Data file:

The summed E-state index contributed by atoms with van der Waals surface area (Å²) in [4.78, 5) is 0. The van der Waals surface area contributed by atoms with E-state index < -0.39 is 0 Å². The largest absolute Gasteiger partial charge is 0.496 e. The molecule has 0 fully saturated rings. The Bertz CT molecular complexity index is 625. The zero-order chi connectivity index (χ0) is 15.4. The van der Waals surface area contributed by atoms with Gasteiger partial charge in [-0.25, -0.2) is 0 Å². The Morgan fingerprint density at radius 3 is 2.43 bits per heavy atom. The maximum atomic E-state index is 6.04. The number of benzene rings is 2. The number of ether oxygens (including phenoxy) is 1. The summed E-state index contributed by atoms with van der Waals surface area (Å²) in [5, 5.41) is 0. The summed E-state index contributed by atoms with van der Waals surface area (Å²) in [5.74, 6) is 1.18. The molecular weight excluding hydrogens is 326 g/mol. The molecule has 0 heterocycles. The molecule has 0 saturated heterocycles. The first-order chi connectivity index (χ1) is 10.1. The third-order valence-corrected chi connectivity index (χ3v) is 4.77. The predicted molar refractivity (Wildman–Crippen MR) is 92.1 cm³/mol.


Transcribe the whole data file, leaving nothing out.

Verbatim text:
The summed E-state index contributed by atoms with van der Waals surface area (Å²) in [4.78, 5) is 0. The van der Waals surface area contributed by atoms with E-state index < -0.39 is 0 Å². The largest absolute Gasteiger partial charge is 0.496 e. The molecule has 0 fully saturated rings. The Bertz CT molecular complexity index is 625. The zero-order chi connectivity index (χ0) is 15.4. The van der Waals surface area contributed by atoms with Gasteiger partial charge in [-0.25, -0.2) is 0 Å². The Morgan fingerprint density at radius 3 is 2.43 bits per heavy atom. The maximum atomic E-state index is 6.04. The number of benzene rings is 2. The number of ether oxygens (including phenoxy) is 1. The summed E-state index contributed by atoms with van der Waals surface area (Å²) in [5, 5.41) is 0. The summed E-state index contributed by atoms with van der Waals surface area (Å²) in [5.74, 6) is 1.18. The molecular weight excluding hydrogens is 326 g/mol. The molecule has 0 heterocycles. The molecule has 0 saturated heterocycles. The first-order chi connectivity index (χ1) is 10.1. The third-order valence-corrected chi connectivity index (χ3v) is 4.77. The predicted molar refractivity (Wildman–Crippen MR) is 92.1 cm³/mol.